Medical Mnemonist Podcast

Jeopardy Tournament of Champions Memory Tricks with Sam Kavanaugh

Chase DiMarco talks to Sam Kavanaugh, winner of the 29th Jeopardy! Tournament of Champions. They discuss memory techniques, the similarities between preparing for Jeopardy! and studying medicine, and effective flashcard learning strategies.

  • [01:28] Getting to Know Sam Kavanaugh
  • [04:40] Bulking up for Jeopardy!
  • [08:20] Weaving Together Common Threads in Memory Building
  • [13:50] Developing Memory Techniques
  • [17:18] Adding Environmental Stimulus and Difficulty to Study Routines
  • [18:20] How to Learn Faster and Retain More
  • [20:58] Top Tips for Studying and Memory
  • [25:00] Effective Flashcard Learning Strategies

Bulking up for Jeopardy!

Jeopardy! is an award-winning quiz competition where contestants are presented with general knowledge clues in the form of answers and must phrase their responses as questions. Now, you might be wondering, how is Jeopardy! at all related to medicine or studying for medicine? Well, as mentioned earlier, Jeopardy quizzes are based on a wide range of topics. Therefore, contestants must consume and retain large amounts of content, just like medics and medical students.

After four games and 244 clues, Sam Kavanaugh, a teacher from Minneapolis, was recently crowned the winner of Jeopardy!’s 2021 Tournament of Champions. Like most winners, Sam credits his success to years of hard work, training, and working on his weaknesses. He believes that the best way to prepare for such competitions is to treat your memory as a net.

Developing Memory Techniques

If you search through the web, you’ll notice that there are millions of strategies “guaranteed” to help you build and improve your memory. Unfortunately, what works for one person might not necessarily work for you. The good news is that our brains are neuroplastic, meaning that our memory capacity isn’t fixed but somewhat flexible like plastic.

So, what can you do to improve your memory?

First, you need to be creative and design something that incorporates your strengths and weaknesses. Go through several strategies, pull the concepts that work for you, and build them into your technique. The thing to note here is that consuming content is one thing, but regurgitating is a totally different concept.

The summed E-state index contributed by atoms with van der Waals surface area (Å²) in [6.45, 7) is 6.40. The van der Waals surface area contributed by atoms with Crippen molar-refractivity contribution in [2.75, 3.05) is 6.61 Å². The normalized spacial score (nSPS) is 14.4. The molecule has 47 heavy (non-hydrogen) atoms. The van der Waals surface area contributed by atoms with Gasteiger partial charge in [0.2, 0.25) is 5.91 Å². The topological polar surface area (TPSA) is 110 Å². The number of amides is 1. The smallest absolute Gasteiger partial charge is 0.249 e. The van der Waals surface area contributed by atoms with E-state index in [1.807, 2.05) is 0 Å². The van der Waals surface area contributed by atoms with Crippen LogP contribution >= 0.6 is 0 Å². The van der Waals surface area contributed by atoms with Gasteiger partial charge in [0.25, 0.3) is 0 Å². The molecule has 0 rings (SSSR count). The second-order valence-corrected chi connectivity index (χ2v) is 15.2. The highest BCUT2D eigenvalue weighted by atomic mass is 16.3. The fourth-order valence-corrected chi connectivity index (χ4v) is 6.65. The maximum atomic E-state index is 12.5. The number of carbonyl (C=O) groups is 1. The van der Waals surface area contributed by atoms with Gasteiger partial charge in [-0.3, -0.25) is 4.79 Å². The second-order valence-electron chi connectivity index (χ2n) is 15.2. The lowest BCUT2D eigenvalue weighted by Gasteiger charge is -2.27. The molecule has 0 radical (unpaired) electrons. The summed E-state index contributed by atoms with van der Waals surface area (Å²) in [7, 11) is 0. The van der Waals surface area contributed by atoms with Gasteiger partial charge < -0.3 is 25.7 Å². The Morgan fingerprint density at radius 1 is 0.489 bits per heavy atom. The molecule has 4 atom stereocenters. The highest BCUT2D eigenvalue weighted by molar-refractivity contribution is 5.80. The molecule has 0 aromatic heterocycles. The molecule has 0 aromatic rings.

How to Learn Faster and Retain More

Most students relentlessly consume large amounts of material when preparing for exams. But as a medical student, the ultimate objective of every study schedule should be to retain more content. So, although you’re preparing for a quiz right now, you should aim to keep as much information for the next time you need it.

Link up with Sam via Twitter and relive Sam’s win in The Tournament of Champions

For more study tips, grab a copy of Read This Before Medical School. Don’t forget to leave a rating! Share your experiences, tips, and suggestions to [email protected] Or you can directly reach out to Chase on LinkedIn, Twitter, or Instagram. Join the Medical Mnemonist Master Mind Facebook group and find our Blog posts, Podcasts, and other Resources at FreeMedEd.org!

Chase DiMarco

Chase DiMarco is an MS, MBA-HA and MD/Ph.D-candidate. He is the founder of FreeMedEd, a free medical education resource, the host of the Medical Mnemonist 1-Minute Preceptor podcasts by MedSchoolCoach, creator of several medical education platforms, and CEO of FindARotation clinical rotations service.

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